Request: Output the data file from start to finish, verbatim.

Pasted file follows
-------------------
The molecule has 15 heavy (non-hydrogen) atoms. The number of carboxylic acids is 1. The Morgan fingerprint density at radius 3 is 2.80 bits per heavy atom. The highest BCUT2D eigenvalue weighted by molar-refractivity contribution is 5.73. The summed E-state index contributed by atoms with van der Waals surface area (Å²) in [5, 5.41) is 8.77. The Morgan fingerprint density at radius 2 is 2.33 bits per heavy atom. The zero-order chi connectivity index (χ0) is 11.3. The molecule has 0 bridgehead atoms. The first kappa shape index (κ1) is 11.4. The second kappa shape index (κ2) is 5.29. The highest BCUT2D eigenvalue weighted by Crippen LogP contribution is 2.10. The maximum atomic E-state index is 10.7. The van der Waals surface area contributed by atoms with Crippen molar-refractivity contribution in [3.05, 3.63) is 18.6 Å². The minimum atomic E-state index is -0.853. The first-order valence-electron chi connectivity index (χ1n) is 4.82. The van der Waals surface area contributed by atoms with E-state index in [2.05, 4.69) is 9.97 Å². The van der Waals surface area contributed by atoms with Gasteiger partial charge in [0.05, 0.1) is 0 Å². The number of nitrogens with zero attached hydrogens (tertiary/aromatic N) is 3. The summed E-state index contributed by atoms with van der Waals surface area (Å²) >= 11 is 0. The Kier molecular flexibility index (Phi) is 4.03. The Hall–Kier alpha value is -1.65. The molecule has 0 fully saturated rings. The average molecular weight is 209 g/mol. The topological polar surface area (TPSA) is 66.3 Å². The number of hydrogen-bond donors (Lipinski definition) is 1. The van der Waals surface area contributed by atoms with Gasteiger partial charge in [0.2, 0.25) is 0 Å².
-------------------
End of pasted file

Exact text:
The molecule has 15 heavy (non-hydrogen) atoms. The number of carboxylic acids is 1. The Morgan fingerprint density at radius 3 is 2.80 bits per heavy atom. The highest BCUT2D eigenvalue weighted by molar-refractivity contribution is 5.73. The summed E-state index contributed by atoms with van der Waals surface area (Å²) in [5, 5.41) is 8.77. The Morgan fingerprint density at radius 2 is 2.33 bits per heavy atom. The zero-order chi connectivity index (χ0) is 11.3. The molecule has 0 bridgehead atoms. The first kappa shape index (κ1) is 11.4. The second kappa shape index (κ2) is 5.29. The highest BCUT2D eigenvalue weighted by Crippen LogP contribution is 2.10. The maximum atomic E-state index is 10.7. The van der Waals surface area contributed by atoms with Crippen molar-refractivity contribution in [3.05, 3.63) is 18.6 Å². The minimum atomic E-state index is -0.853. The first-order valence-electron chi connectivity index (χ1n) is 4.82. The van der Waals surface area contributed by atoms with E-state index in [2.05, 4.69) is 9.97 Å². The van der Waals surface area contributed by atoms with Gasteiger partial charge in [0.05, 0.1) is 0 Å². The number of nitrogens with zero attached hydrogens (tertiary/aromatic N) is 3. The summed E-state index contributed by atoms with van der Waals surface area (Å²) >= 11 is 0. The Kier molecular flexibility index (Phi) is 4.03. The Hall–Kier alpha value is -1.65. The molecule has 0 fully saturated rings. The average molecular weight is 209 g/mol. The topological polar surface area (TPSA) is 66.3 Å². The number of hydrogen-bond donors (Lipinski definition) is 1. The van der Waals surface area contributed by atoms with Gasteiger partial charge in [0.2, 0.25) is 0 Å².